- The Washington Times - Tuesday, October 6, 2020

The Trump administration finalized a major overhaul Tuesday of the H-1B visa, the country’s premier high-tech guest-worker program, moving to stop companies from ousting American workers in favor of cheaper foreign labor.

Homeland Security and the Labor Department each announced updated rules that, taken together, will limit the kinds of jobs companies can fill with H-1B workers, subject them to stiffer policing, curtail use of H-1B visa mills that churn out tech workers, and raise the standard for wages that must be offered to Americans before companies can apply for a visa to bring in a foreign guest-worker.

“I cannot overstate how big a deal this is,” said Ken Cuccinelli, the No. 2 official at Homeland Security.

The H-1B is known as the specialty visa, and is most commonly associated with technology workers, though it’s been used for everything from journalists to professors to horse trainers to fashion models. First lady Melania Trump, for example, originally came to the U.S. in the 1990s on an H-1B visa.

In recent years, the H-1B has become tarnished by stories of American workers being fired from jobs as companies look to bring in cheaper foreign workers. In one case, hundreds of Disney tech employees were fired — but not before some were forced to train their H-1B replacements.



Lawsuits filed on behalf of those workers all failed because, in the words of their lawyer, what Disney was doing was legal.

Fraud is also rife, officials say.

Federal prosecutors in August announced an indictment against an Indian immigrant who lived in Northern Virginia and, according to court documents, concocted fake job openings and bogus supporting documents to obtain H-1B visas, which they then sold for thousands of dollars as a sponsorship fee.

Fueled by those kinds of stories, President Trump in 2016 vowed action, and Tuesday’s changes were a major step toward fulfilling that promise, officials said.

“It is never acceptable for the employment of foreign labor to erode the economic security of American workers and their families,” said Patrick Pizzella, the deputy secretary at the Labor Department.

The H-1B program is capped at 85,000 new visas per year, with 20,000 of those visas earmarked for foreigners who obtained post-graduate degrees from U.S. institutions.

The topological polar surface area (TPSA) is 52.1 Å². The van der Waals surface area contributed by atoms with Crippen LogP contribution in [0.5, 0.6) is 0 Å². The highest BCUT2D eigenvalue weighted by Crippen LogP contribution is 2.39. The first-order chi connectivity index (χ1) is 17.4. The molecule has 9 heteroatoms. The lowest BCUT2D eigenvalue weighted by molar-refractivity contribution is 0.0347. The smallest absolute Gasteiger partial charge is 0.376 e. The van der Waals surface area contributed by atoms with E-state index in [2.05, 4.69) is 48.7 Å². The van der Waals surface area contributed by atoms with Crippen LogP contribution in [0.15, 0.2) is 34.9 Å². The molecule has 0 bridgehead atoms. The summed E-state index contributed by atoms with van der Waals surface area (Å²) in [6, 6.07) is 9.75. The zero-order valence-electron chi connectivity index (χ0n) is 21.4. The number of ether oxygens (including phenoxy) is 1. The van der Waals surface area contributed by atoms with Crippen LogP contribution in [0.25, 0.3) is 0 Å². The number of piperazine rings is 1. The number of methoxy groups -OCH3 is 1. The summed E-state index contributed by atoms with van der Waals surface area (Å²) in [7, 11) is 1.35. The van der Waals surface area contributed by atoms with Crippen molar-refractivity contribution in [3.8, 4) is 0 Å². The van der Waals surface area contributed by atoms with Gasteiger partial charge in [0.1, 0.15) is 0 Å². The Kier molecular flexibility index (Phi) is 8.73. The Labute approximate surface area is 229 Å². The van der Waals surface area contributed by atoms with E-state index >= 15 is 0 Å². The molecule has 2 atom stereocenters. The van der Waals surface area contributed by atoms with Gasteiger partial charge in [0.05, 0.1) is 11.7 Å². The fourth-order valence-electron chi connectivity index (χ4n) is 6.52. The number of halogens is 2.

Visas are generally good for three years, though they can be renewed, and as of last year there were more than 580,000 valid H-1B visas.

Though the H-1B is not an immigrant visa, many holders do find ways to adjust to legal permanent residents, putting them on the path to citizenship.

The program receives far more petitions than visas available, and Homeland Security holds a lottery each year to determine which companies get slots.

Some companies, known as visa mills will apply for thousands of visas, then hire those workers out to other companies. As many as two-thirds of all tech H1-B visas go to intermediary companies, according to the new Homeland Security rule.

The new rules redefine the employer-employee relationship to try to cut down on intermediary companies, and third-party placement visas will be limited to only one year, rather than three.

The Labor Department’s wage changes, meanwhile, will require companies to offer a higher pay rate to Americans before they can seek an H-1B worker for the job.

Those changes will take effect this week, while the Homeland Security rules will take effect in December.

Officials said they were moving with speed to have the rules in place as the economy begins to pick up from the coronavirus pandemic, millions of out-of-work Americans try to return to their jobs, and companies look to fill openings.

“It’s all moving in the right direction,” said Rosemary Jenks, vice president at NumbersUSA, which pushes for stricter immigration controls.

She said, though, that a major piece was missing. The Trump administration had been considering limiting entry in the H-1B visa lottery to the top-paying jobs. That could have put upward pressure on wages.

Administration officials said Tuesday that change is still in the works.

Sign up for Daily Newsletters

Manage Newsletters

Copyright © 2020 The Washington Times, LLC. Click here for reprint permission.

Please read our comment policy before commenting.

 

Click to Read More and View Comments

Click to Hide